It’s been a while between shit hikes for this shit hiker. Hiking badly is an addiction for me, and the skin was starting to feel itchy. But where? Where on earth should I hike shittily next?
Experts consider South Africa to be the cradle of humanity; it has the earliest evidence of humans as we know them today. It’s likely where we as a species came down from the trees, straightened our spines into an upright position, and first strutted across grassy plains. It’s the motherfucking home of shit hiking. My mate Sharky* was keen to see what this part of the world was all about, so we made plans to hit it up, one-foot-in-front-of-the-other style.
*Disappointingly not an actual shark.
South Africa is a disgustingly diverse part of the world, so the options were many and varied. But one area stood head and shoulders above the rest. Depending on who you talk to it could be called The Transkei or The Wild Coast. Regardless of who you talk to, either name is a fucking cool one. It’s like being called Johnny Awesome by your family and Captain Fantastic by your friends. The Transkei or The Wild Coast – pick your freakin’ choice.
It was decided: we were gunna shittily hike the shit out of this joint.
Our hike stretched from Coffee Bay to Port St. Johns, although most hikers go from Port St. Johns to Coffee Bay. So I’m doing this guide from west to east, in what might be termed reverse order. If you’re thinking of doing this hike the dead boring normie way, simply flip this page upside down and read right to left.
Why would I, a fully capable human being, need a guide?
We rocked up in Coffee Bay confident that we could hike this sucker ourselves. How hard could it possibly be? You follow the coast, you stay in villages along the way, and you rock up in Port St. Johns 73km later.
You need a guide dudes.
Sure, you follow the coast. Sort of. You also dive 2 to 3 kilometres inland. You also stumble upon 100m vertical drops without realising you’re stumbling upon 100m vertical drops. You also come across forks in the walking trail every 30 minutes or so, and my gut feel on which fork to take was wrong approximately 138% of the time.
You need a guide dudes.
Find your guide and strategise
While there’s a little bit of info online, your best bet is to just ask about a guide when you arrive. The bloke on reception at our hostel said he knew a guy, and our guide-to-be Portso rocked up at the hostel high as a kite that night to chat shop. We settled on a price below that which was shown on the internet (about 400 rand per day rather than 550) which included everything bar lunches and beers.
We fell down a little on strategy though. We ended up joining a German who had already teed up the hike to leave the next day, which was perfect for us, but he wanted to do it in 4 days rather than the recommended 5. Being the ultra-endurance athletes that we are the Shark and I were more than happy with this, but the staggering of these days left a lot to be desired. The 73km was divided as such:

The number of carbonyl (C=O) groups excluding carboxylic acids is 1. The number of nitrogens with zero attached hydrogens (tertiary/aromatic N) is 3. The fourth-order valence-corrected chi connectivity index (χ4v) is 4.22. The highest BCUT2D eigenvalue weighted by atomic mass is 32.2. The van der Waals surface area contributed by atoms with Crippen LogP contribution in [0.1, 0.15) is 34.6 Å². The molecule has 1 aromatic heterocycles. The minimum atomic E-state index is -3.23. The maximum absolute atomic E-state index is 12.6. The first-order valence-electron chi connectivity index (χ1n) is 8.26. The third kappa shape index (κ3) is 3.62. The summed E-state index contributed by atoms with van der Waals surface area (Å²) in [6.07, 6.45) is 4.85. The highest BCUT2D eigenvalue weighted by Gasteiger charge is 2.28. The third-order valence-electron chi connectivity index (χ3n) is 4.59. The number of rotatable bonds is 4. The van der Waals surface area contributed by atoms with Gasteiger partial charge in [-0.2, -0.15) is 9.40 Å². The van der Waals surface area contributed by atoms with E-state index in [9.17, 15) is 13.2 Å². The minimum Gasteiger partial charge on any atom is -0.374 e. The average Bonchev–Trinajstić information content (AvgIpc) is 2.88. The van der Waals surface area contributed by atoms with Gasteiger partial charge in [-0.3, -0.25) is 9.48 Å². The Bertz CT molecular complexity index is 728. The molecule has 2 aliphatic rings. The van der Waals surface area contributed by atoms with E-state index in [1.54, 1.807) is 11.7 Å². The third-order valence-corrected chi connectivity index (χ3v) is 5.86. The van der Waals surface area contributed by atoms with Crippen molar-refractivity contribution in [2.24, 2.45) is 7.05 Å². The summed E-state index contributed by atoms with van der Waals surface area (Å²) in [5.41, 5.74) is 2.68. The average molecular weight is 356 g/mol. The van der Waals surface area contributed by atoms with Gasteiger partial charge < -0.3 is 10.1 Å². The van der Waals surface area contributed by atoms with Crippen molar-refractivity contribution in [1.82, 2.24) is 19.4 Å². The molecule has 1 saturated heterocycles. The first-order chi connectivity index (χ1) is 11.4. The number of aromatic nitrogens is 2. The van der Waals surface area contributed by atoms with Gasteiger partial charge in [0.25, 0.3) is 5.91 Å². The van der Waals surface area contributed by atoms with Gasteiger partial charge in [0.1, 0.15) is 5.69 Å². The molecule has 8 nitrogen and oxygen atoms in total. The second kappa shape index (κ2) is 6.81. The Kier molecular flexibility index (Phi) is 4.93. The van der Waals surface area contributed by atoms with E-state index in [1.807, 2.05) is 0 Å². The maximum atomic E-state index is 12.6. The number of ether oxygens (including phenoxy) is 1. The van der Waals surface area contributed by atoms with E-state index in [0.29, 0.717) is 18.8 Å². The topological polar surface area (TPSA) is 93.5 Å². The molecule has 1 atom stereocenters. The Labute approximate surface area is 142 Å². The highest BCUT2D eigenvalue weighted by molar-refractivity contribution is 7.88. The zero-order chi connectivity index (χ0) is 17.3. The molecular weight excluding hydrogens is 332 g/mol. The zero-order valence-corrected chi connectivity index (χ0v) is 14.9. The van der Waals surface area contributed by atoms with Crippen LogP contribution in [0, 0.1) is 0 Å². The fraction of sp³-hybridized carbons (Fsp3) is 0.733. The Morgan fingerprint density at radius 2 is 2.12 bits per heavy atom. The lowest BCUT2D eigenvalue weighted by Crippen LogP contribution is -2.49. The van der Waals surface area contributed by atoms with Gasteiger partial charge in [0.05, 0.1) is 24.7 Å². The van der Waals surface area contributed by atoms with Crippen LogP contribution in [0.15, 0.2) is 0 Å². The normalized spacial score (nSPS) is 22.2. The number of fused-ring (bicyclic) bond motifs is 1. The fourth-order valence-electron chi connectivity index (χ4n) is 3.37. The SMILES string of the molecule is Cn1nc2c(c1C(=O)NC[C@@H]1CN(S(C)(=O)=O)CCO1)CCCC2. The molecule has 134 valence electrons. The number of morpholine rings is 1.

- Day 1: 9km
- Day 2: 21km
- Day 3: 27km
- Day 4: 16km
Day 3 was an absolute bitch. 27km might not sound ridiculous, but when 75% is up steep hills and down steep dale,s it feels like you’re hiking to the friggin’ moon. Which would have in fact been easier thanks to the weightlessness granted by the wonderful vacuum of space.
The people of the Wild Coast don’t really see the beach as a place of leisure. It’s a place to collect food and to do wees, nothing more. The livestock, however, are nuts for the beach. Like cows? Great news, cows are fuckin’ everywhere. Hate cows? Terrible news, cows are fuckin’ everywhere.
There was no good explanation as to why the cows spent so much time on the beach. Portso said they drink the salt water because it’s good for their skin, but a) I don’t care if you’ve got four stomachs, salt water makes you spew and b) it’s not often I see a cow in the skin care aisle of the chemist concerned about their latest breakout.
Fever dream flashbacks to running with the bulls aside, I give beach cows a rating of 8/10 on the Official Fishy Kewl Scale™.
Ask to see the weed village
Portso is a wake and bake kinda guy. He wasn’t a fan of plain oxygen, he preferred his flavoured. The dude was just constantly high, but in the most endearing way possible.
A few hours into day 3 he points to a shittily constructed fence. It was weird because for all intents and purposes the Transkei is fenceless – the land is controlled by village chiefs and shared communally. ‘Weeeeeeed’, Portso drawled with a grin.
The next few kilometres of hike were eye-opening. An entire village’s economy was built around the production of weed, which was shipped out to all corners of South Africa. Perhaps half of the land was devoted to production, women were walking down the road with huge bales of weed balanced on their heads, and Portso was in absolute stoner heaven. Like all the best stuff in life I wasn’t allowed to photograph any of it, so I guess you’re just gunna have to trust me. Like I told my supermodel girlfriend while I was buying a yacht the other day, I never lie.
Place names can be misleading. Anyone who’s been to the Adelaide suburb of Paradise can tell you that. But somehow The Wild Coast delivered, and it delivered in a big way. Pristine beaches with absolutely no one on them, rolling hills that I half expected the Von Trapp kids to bust out a tune on, and locals who, in a total switch-up from the major South African cities, were just pleased as punch that you were visiting.
This is not the South Africa that many tourists get to see. But it’s the South Africa that every tourist deserves to see.
Whether shittily or otherwise, you need to hike the Transkei.